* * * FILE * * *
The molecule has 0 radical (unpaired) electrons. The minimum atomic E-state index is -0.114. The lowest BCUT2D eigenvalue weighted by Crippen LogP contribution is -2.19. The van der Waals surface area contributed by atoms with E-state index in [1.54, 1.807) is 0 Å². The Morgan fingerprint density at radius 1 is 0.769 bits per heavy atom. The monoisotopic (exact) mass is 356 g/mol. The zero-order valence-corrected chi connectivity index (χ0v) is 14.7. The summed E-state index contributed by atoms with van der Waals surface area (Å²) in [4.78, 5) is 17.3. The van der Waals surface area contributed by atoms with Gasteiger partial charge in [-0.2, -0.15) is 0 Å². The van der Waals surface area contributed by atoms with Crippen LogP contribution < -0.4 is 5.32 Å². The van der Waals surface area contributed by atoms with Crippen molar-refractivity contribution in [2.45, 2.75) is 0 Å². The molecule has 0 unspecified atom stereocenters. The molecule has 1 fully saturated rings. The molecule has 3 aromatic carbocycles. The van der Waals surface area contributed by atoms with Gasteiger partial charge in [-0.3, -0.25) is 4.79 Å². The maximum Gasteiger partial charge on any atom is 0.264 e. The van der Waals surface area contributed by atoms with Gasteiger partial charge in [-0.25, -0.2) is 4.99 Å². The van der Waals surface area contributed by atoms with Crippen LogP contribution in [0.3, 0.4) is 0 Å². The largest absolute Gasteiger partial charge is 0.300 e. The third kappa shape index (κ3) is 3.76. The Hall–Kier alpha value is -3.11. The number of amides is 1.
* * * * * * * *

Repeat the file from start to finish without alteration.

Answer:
The molecule has 0 radical (unpaired) electrons. The minimum atomic E-state index is -0.114. The lowest BCUT2D eigenvalue weighted by Crippen LogP contribution is -2.19. The van der Waals surface area contributed by atoms with E-state index in [1.54, 1.807) is 0 Å². The Morgan fingerprint density at radius 1 is 0.769 bits per heavy atom. The monoisotopic (exact) mass is 356 g/mol. The zero-order valence-corrected chi connectivity index (χ0v) is 14.7. The summed E-state index contributed by atoms with van der Waals surface area (Å²) in [4.78, 5) is 17.3. The van der Waals surface area contributed by atoms with Gasteiger partial charge in [-0.2, -0.15) is 0 Å². The van der Waals surface area contributed by atoms with Crippen LogP contribution < -0.4 is 5.32 Å². The van der Waals surface area contributed by atoms with Crippen molar-refractivity contribution in [2.45, 2.75) is 0 Å². The molecule has 0 unspecified atom stereocenters. The molecule has 1 fully saturated rings. The molecule has 3 aromatic carbocycles. The van der Waals surface area contributed by atoms with Gasteiger partial charge in [-0.3, -0.25) is 4.79 Å². The maximum Gasteiger partial charge on any atom is 0.264 e. The van der Waals surface area contributed by atoms with Gasteiger partial charge in [-0.25, -0.2) is 4.99 Å². The van der Waals surface area contributed by atoms with Crippen LogP contribution in [0.3, 0.4) is 0 Å². The largest absolute Gasteiger partial charge is 0.300 e. The third kappa shape index (κ3) is 3.76. The Hall–Kier alpha value is -3.11. The number of amides is 1.